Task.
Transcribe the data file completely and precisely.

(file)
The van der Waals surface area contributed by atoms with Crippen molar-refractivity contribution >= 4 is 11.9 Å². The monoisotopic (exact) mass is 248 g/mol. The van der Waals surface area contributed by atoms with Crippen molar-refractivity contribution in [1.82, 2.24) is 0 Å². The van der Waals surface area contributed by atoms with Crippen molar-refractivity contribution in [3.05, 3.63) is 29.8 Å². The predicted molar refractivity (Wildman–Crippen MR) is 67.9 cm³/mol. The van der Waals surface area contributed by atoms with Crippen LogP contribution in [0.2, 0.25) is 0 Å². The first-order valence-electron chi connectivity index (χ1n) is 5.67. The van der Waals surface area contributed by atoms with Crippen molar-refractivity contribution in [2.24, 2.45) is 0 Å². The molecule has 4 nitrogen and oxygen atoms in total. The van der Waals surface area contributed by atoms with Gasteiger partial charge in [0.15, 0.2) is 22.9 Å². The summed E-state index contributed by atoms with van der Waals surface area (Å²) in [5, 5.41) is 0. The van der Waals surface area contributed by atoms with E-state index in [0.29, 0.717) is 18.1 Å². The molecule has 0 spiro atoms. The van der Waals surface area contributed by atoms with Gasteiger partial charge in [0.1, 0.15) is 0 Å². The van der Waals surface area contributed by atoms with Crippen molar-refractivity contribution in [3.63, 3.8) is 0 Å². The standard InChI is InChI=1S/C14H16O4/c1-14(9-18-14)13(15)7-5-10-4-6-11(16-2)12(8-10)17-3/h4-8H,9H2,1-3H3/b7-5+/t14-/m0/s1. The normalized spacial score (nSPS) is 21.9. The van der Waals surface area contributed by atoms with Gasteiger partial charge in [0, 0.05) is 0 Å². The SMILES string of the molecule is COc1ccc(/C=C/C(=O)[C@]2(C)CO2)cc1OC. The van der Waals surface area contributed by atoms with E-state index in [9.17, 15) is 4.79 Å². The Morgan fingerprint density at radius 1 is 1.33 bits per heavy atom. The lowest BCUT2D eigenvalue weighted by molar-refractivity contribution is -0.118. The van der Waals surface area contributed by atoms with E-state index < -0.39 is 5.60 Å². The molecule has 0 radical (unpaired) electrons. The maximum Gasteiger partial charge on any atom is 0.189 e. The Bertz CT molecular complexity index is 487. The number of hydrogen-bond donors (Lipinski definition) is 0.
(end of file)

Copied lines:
The van der Waals surface area contributed by atoms with Crippen molar-refractivity contribution >= 4 is 11.9 Å². The monoisotopic (exact) mass is 248 g/mol. The van der Waals surface area contributed by atoms with Crippen molar-refractivity contribution in [1.82, 2.24) is 0 Å². The van der Waals surface area contributed by atoms with Crippen molar-refractivity contribution in [3.05, 3.63) is 29.8 Å². The predicted molar refractivity (Wildman–Crippen MR) is 67.9 cm³/mol. The van der Waals surface area contributed by atoms with Crippen LogP contribution in [0.2, 0.25) is 0 Å². The first-order valence-electron chi connectivity index (χ1n) is 5.67. The van der Waals surface area contributed by atoms with Crippen molar-refractivity contribution in [2.24, 2.45) is 0 Å². The molecule has 4 nitrogen and oxygen atoms in total. The van der Waals surface area contributed by atoms with Gasteiger partial charge in [0.15, 0.2) is 22.9 Å². The summed E-state index contributed by atoms with van der Waals surface area (Å²) in [5, 5.41) is 0. The van der Waals surface area contributed by atoms with E-state index in [0.29, 0.717) is 18.1 Å². The molecule has 0 spiro atoms. The van der Waals surface area contributed by atoms with Gasteiger partial charge in [0.1, 0.15) is 0 Å². The van der Waals surface area contributed by atoms with Crippen molar-refractivity contribution in [3.63, 3.8) is 0 Å². The standard InChI is InChI=1S/C14H16O4/c1-14(9-18-14)13(15)7-5-10-4-6-11(16-2)12(8-10)17-3/h4-8H,9H2,1-3H3/b7-5+/t14-/m0/s1. The normalized spacial score (nSPS) is 21.9. The van der Waals surface area contributed by atoms with Gasteiger partial charge in [0, 0.05) is 0 Å². The SMILES string of the molecule is COc1ccc(/C=C/C(=O)[C@]2(C)CO2)cc1OC. The van der Waals surface area contributed by atoms with E-state index in [9.17, 15) is 4.79 Å². The Morgan fingerprint density at radius 1 is 1.33 bits per heavy atom. The lowest BCUT2D eigenvalue weighted by molar-refractivity contribution is -0.118. The van der Waals surface area contributed by atoms with E-state index < -0.39 is 5.60 Å². The molecule has 0 radical (unpaired) electrons. The maximum Gasteiger partial charge on any atom is 0.189 e. The Bertz CT molecular complexity index is 487. The number of hydrogen-bond donors (Lipinski definition) is 0.